If you're heading to a New York State Park any time soon, make sure you keep your seat belt on while you're in the car.

State Police announced this week that they will be looking out for folks who unbuckle while in state parks.

“As the summer travel season continues, the State Police, State Park Police, and our law enforcement partners strongly encourage the proper use of seat belts and child safety seats in motor vehicles. By simply buckling-up, motor vehicle occupants dramatically reduce their risk of severe injury or death if involved in a crash. We will be working diligently to promote proper seat belt use and compliance, and reduce the senseless tragedies caused by people who ignore the seat belt laws," New York State Police Superintendent George P. Beach II said.

Highlights of New York State's seat belt law:

  • In the front seat, the driver and each passenger must wear a seat belt, one person per belt. The driver and front-seat passengers aged 16 or older can be fined up to $50 each for failure to buckle up.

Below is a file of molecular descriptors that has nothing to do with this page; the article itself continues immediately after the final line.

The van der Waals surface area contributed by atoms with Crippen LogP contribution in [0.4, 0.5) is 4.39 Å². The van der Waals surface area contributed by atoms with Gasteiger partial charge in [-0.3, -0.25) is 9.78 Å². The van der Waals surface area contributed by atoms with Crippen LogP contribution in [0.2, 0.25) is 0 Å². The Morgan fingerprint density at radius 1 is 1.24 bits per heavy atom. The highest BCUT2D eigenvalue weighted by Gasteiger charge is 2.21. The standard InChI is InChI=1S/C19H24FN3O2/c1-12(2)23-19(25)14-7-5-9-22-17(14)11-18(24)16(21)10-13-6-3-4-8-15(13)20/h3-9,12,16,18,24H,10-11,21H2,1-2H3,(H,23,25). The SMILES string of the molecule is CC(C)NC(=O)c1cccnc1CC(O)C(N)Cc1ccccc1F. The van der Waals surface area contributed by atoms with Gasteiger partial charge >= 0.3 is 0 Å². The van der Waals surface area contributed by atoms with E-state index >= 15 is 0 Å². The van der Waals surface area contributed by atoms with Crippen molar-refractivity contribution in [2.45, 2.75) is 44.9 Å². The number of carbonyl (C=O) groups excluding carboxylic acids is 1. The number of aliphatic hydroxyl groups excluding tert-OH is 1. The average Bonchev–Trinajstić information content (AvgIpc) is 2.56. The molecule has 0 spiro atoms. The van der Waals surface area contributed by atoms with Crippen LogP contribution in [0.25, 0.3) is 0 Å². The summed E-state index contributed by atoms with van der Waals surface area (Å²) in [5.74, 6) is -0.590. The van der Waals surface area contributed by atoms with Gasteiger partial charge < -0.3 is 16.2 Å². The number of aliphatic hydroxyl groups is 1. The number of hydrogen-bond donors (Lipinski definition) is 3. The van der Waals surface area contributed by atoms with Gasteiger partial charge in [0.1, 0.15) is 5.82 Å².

• Every occupant, regardless of age or seating position, must use a safety restrain when riding with driver who has a junior license or learner permit.
  • Each passenger under age 16 must wear a seat belt or use an appropriate child safety restraint system. The restraint system must comply with the child height and weight recommendations determined by the manufacturer. Depending on the size of the child, the restraint system may be a safety seat or a booster seat used in combination with a lap and shoulder belt.
  • The driver must make sure that each passenger under age 16 obeys the law. The driver can be fined $25 to $100 and receive up to three driver license penalty points for each violation.

During last year's campaign, State Police and State Park Police issued more than 43,089 total tickets. That included 929 tickets for child restraint violations, and 1,921 tickets for adult seat belt violations.


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